Job Growth Claims from Right to Work Not Backed by Evidence

By Anna Baumann
December 27, 2016

Proponents of Right-to-Work (RTW) argue that Kentucky would attract more jobs if such a law was in place, especially in manufacturing. But the evidence does not show our RTW neighbors have grown jobs more successfully than Kentucky in recent years, and academic research on the subject also doesn’t find a link between RTW and job growth.

Looking at statewide manufacturing job growth in Kentucky and our RTW neighbors, all are still below December 2007 employment levels before the Great Recession hit, but Kentucky is the closest to regaining the jobs read more

How Criminal Justice Reform Would Help Kentucky Kids

By Ashley Spalding
December 22, 2016

Criminal justice reform is important not just for adults but also for children, as highlighted in a new report from the Economic Policy Institute (EPI). This link is especially relevant in Kentucky given the large share of children with a parent who has been incarcerated as well as opportunity to make needed changes given the momentum around criminal justice reform in our state. If fewer parents are incarcerated — particularly to serve very long sentences — their kids could see improvements in education, better health and more economic opportunities, the read more

Social Security Keeps Kentuckians Out of Poverty and Boosts Local Economies

By Dustin Pugel
November 7, 2016

Social Security helps nearly a million Kentuckians make ends meet, cuts senior poverty dramatically and supports local economies by ensuring more people have money in their pockets to spend, as outlined in a a new report by the Center on Budget and Policy Priorities.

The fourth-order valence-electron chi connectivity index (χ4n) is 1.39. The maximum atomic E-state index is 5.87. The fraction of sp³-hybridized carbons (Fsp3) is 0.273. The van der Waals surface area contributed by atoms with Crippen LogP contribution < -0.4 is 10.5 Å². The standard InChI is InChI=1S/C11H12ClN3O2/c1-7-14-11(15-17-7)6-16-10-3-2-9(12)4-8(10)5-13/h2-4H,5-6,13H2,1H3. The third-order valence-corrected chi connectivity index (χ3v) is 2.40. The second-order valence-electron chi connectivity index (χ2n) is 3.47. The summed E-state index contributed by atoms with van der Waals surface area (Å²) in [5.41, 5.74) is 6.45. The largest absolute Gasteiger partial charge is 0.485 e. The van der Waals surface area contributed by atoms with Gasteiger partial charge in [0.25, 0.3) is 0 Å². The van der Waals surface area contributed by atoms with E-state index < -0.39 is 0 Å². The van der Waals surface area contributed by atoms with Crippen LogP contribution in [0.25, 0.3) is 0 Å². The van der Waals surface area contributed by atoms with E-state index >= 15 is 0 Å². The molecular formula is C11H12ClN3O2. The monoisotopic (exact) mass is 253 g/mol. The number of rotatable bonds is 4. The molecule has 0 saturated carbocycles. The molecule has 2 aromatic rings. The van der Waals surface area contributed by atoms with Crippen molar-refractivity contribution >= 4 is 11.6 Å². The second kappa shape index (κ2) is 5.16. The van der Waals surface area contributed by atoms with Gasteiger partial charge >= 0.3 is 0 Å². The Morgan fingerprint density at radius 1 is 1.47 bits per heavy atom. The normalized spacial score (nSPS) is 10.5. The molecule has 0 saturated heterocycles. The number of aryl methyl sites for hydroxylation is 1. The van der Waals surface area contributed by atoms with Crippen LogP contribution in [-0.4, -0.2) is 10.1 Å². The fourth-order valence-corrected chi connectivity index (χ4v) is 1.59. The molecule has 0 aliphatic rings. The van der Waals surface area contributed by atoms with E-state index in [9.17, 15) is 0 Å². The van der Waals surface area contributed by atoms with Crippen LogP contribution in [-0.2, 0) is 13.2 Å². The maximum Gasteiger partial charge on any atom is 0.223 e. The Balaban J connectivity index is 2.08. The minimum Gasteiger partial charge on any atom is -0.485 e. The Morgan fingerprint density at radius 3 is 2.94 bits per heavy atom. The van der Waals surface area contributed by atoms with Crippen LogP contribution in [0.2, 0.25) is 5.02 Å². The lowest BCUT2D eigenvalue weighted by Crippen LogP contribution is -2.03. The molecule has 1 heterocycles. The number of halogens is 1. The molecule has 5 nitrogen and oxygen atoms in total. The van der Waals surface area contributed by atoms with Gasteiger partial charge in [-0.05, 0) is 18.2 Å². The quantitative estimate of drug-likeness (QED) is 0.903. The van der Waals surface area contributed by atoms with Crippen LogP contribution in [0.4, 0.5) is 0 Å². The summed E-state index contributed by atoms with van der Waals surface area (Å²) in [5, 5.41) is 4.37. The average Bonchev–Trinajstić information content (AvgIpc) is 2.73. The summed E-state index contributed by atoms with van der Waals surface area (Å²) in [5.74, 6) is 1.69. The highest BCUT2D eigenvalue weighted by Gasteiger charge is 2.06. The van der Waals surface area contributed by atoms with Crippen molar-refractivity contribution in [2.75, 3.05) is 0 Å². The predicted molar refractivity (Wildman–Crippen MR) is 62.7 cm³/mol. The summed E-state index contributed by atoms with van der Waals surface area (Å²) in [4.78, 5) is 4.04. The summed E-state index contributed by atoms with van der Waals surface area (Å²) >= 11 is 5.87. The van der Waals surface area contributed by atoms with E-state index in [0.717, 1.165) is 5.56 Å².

The report shows a total of 936,497 Kentuckians received Social Security benefits last year, 263,000 of whom would have otherwise been in poverty. Social Security doesn’t just benefit seniors, but children dependents as well; in Kentucky 63,882 children benefited from Social Security.

Age 65 and Older read more

Key Mechanism for Growing Middle Class in Kentucky Is Still Broken

By Anna Baumann
November 2, 2016

Wages for Kentucky workers finally grew last year, suggesting both a tightening labor market and pointing to strong recent growth in manufacturing and health care jobs, among other industries. But one year of good news doesn’t change the fact that the gains from economic growth are not being shared equitably with Kentucky workers.

Four decades’ worth of data show a long-term trend in which Kentucky workers’ paychecks are lagging behind growth in productivity, or the value of our economy’s output per hour of work. Between 1979 and 2015, typical Kentucky read more

New Urgency for State Minimum Wage Action

By Dustin Pugel
October 20, 2016

The decision by the Supreme Court of Kentucky invalidating local minimum wage increases means 76,000 working Kentuckians in our two biggest cities now must look to the General Assembly for action. An estimated 45,000 workers in Louisville and 31,300 workers in Lexington will no longer receive the much-needed raises made possible by local minimum wage ordinances. All this makes action even more urgent on the part of the General Assembly to raise the minimum wage state-wide while allowing localities the freedom to go beyond the level the state sets.

Across read more